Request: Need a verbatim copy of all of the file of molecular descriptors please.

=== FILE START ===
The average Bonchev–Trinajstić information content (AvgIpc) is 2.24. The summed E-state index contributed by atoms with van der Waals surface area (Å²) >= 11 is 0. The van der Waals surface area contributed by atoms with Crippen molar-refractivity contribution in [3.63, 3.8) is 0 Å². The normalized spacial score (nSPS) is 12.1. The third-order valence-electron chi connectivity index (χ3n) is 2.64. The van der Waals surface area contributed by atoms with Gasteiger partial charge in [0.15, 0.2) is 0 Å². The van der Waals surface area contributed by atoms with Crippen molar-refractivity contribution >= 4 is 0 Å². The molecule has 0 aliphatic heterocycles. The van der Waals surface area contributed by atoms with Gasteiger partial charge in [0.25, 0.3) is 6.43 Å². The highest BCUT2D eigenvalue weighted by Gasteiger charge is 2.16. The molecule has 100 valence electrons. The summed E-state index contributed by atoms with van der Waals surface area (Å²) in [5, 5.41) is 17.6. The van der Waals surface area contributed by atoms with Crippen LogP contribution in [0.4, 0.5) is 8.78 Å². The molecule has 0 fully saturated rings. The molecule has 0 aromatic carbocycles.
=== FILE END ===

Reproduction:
The average Bonchev–Trinajstić information content (AvgIpc) is 2.24. The summed E-state index contributed by atoms with van der Waals surface area (Å²) >= 11 is 0. The van der Waals surface area contributed by atoms with Crippen molar-refractivity contribution in [3.63, 3.8) is 0 Å². The normalized spacial score (nSPS) is 12.1. The third-order valence-electron chi connectivity index (χ3n) is 2.64. The van der Waals surface area contributed by atoms with Gasteiger partial charge in [0.15, 0.2) is 0 Å². The van der Waals surface area contributed by atoms with Crippen molar-refractivity contribution >= 4 is 0 Å². The molecule has 0 aliphatic heterocycles. The van der Waals surface area contributed by atoms with Gasteiger partial charge in [0.25, 0.3) is 6.43 Å². The highest BCUT2D eigenvalue weighted by Gasteiger charge is 2.16. The molecule has 100 valence electrons. The summed E-state index contributed by atoms with van der Waals surface area (Å²) in [5, 5.41) is 17.6. The van der Waals surface area contributed by atoms with Crippen LogP contribution in [0.4, 0.5) is 8.78 Å². The molecule has 0 fully saturated rings. The molecule has 0 aromatic carbocycles.